days, at annual functions. I used to audition a lot of the school plays but I was rejected, because they thought I was a very bad actor, for which, I still agree. Although, I tried a lot to continue theatre during my engineering days, it was a lot because engineering has its own journey. In 2005, theatre revolution happened in the city and I volunteered in it. It was a struggle back then, because there was no social media boom as we see now. I literally had to go to play director’s houses to be their assistant. This was the case when the work was not even paid.”

How did WeMove Theatre, happen?

“Through Orkut, a group wanted writers for a short movie and we connected and met at Barista, Barton center. The initial idea was to make a short movie but then, we decided we will see how it can run as a play and then decide to make a short movie. Though, our first play was a disaster, it was the third play which changed it all for us because till then we had only 20 people coming in and watching our shows. This was a Bengali play adapted to Kannada. Then, it struck to us that, people here in Bangalore couldn’t connect. That is when, we made “Namma Metro” because that was the time when the city was changing. This show ran for 25 full houses.”

“I co-founded WeMove with Rangaraj Bhatracharya in order to give the artists, a platform to showcase their talent. Be it acting, writing or directing. We wanted to give the next generation what we did not get. Back then we had to ring every director’s doorbell but now, it is just a call away. My wife saw the frustration that I was going through because of my regular job, she told me to take up WeMove, full time and since 2013, we ventured out to be a full-time company and we also started compensating artists who work with us.”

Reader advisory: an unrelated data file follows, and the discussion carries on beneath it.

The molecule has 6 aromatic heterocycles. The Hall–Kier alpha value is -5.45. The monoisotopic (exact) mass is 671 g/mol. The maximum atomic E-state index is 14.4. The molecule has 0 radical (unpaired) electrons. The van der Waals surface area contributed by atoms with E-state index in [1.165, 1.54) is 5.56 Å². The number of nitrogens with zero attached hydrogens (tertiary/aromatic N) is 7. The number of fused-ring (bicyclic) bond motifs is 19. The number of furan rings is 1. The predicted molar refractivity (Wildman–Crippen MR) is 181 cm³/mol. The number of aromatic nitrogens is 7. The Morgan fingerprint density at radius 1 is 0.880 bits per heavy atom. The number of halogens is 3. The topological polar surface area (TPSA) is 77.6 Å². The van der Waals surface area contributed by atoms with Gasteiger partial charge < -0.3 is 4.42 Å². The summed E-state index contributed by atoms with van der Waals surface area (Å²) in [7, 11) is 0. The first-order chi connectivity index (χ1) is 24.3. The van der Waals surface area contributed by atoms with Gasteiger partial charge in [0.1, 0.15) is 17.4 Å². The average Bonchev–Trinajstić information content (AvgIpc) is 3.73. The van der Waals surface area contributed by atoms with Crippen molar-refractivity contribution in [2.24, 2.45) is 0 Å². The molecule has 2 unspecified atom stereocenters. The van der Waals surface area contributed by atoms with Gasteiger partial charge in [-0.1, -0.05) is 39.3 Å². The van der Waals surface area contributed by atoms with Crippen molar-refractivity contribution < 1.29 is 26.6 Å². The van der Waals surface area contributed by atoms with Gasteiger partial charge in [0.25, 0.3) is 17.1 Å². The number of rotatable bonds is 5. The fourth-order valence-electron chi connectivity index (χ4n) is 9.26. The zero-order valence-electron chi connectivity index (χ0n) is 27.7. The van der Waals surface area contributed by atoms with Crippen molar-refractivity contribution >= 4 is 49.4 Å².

“There are two kinds of struggles which goes noticed. One, the Slumdog millionaire struggle and then there is the nepotism struggle, where there is a family tradition and they cannot come out of it. But, the struggle that the society has always ignored, is the Middle-Class struggle. You have the education, you know you can get a job. Yet, you know you’re not in the place where you want to be and I went through the same struggle. Narayan Murthy, is someone I have always idolised because he founded Infosys, at a stage where India wasn’t even aware of what software was and 20 years down the lane, see where it is, in India. I co-founded WeMove with a hope that, 20 years down the lane, WeMove will be the Infosys for theatre. I am Abhishek Iyengar”